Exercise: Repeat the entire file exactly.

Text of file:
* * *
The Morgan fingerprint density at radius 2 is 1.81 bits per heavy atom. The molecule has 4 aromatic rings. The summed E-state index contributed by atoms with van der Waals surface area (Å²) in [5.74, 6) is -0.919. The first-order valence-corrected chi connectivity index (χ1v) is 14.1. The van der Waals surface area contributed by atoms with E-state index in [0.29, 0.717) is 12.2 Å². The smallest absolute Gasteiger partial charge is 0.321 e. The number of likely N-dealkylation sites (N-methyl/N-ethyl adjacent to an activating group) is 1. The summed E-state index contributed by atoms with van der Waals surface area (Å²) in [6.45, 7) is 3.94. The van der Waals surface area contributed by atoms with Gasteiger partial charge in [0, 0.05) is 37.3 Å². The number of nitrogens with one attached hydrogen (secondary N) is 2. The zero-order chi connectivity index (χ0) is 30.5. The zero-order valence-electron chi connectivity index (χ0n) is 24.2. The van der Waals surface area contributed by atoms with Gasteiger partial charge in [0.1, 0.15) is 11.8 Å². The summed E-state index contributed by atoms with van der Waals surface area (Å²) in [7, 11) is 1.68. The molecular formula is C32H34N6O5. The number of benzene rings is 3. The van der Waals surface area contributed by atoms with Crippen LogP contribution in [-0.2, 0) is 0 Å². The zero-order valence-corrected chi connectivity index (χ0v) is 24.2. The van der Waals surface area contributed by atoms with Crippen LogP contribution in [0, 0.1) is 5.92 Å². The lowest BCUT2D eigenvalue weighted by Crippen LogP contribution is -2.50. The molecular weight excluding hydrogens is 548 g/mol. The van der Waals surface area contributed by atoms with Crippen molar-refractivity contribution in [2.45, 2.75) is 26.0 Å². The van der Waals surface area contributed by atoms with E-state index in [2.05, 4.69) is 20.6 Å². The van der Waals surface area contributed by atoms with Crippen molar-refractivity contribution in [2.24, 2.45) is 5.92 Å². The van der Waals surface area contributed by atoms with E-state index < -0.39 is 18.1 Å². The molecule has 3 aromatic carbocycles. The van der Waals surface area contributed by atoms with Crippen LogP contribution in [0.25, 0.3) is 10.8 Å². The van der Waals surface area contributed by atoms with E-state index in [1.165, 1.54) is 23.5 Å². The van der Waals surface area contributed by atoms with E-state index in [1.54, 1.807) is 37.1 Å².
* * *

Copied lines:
The Morgan fingerprint density at radius 2 is 1.81 bits per heavy atom. The molecule has 4 aromatic rings. The summed E-state index contributed by atoms with van der Waals surface area (Å²) in [5.74, 6) is -0.919. The first-order valence-corrected chi connectivity index (χ1v) is 14.1. The van der Waals surface area contributed by atoms with E-state index in [0.29, 0.717) is 12.2 Å². The smallest absolute Gasteiger partial charge is 0.321 e. The number of likely N-dealkylation sites (N-methyl/N-ethyl adjacent to an activating group) is 1. The summed E-state index contributed by atoms with van der Waals surface area (Å²) in [6.45, 7) is 3.94. The van der Waals surface area contributed by atoms with Gasteiger partial charge in [0, 0.05) is 37.3 Å². The number of nitrogens with one attached hydrogen (secondary N) is 2. The zero-order chi connectivity index (χ0) is 30.5. The zero-order valence-electron chi connectivity index (χ0n) is 24.2. The van der Waals surface area contributed by atoms with Gasteiger partial charge in [0.1, 0.15) is 11.8 Å². The summed E-state index contributed by atoms with van der Waals surface area (Å²) in [7, 11) is 1.68. The molecular formula is C32H34N6O5. The number of benzene rings is 3. The van der Waals surface area contributed by atoms with Crippen LogP contribution in [-0.2, 0) is 0 Å². The zero-order valence-corrected chi connectivity index (χ0v) is 24.2. The van der Waals surface area contributed by atoms with Crippen LogP contribution in [0, 0.1) is 5.92 Å². The lowest BCUT2D eigenvalue weighted by Crippen LogP contribution is -2.50. The molecular weight excluding hydrogens is 548 g/mol. The van der Waals surface area contributed by atoms with Crippen molar-refractivity contribution in [2.45, 2.75) is 26.0 Å². The van der Waals surface area contributed by atoms with E-state index in [2.05, 4.69) is 20.6 Å². The van der Waals surface area contributed by atoms with Crippen molar-refractivity contribution in [2.24, 2.45) is 5.92 Å². The van der Waals surface area contributed by atoms with E-state index < -0.39 is 18.1 Å². The molecule has 3 aromatic carbocycles. The van der Waals surface area contributed by atoms with Crippen LogP contribution in [0.25, 0.3) is 10.8 Å². The van der Waals surface area contributed by atoms with E-state index in [1.165, 1.54) is 23.5 Å². The van der Waals surface area contributed by atoms with E-state index in [1.54, 1.807) is 37.1 Å².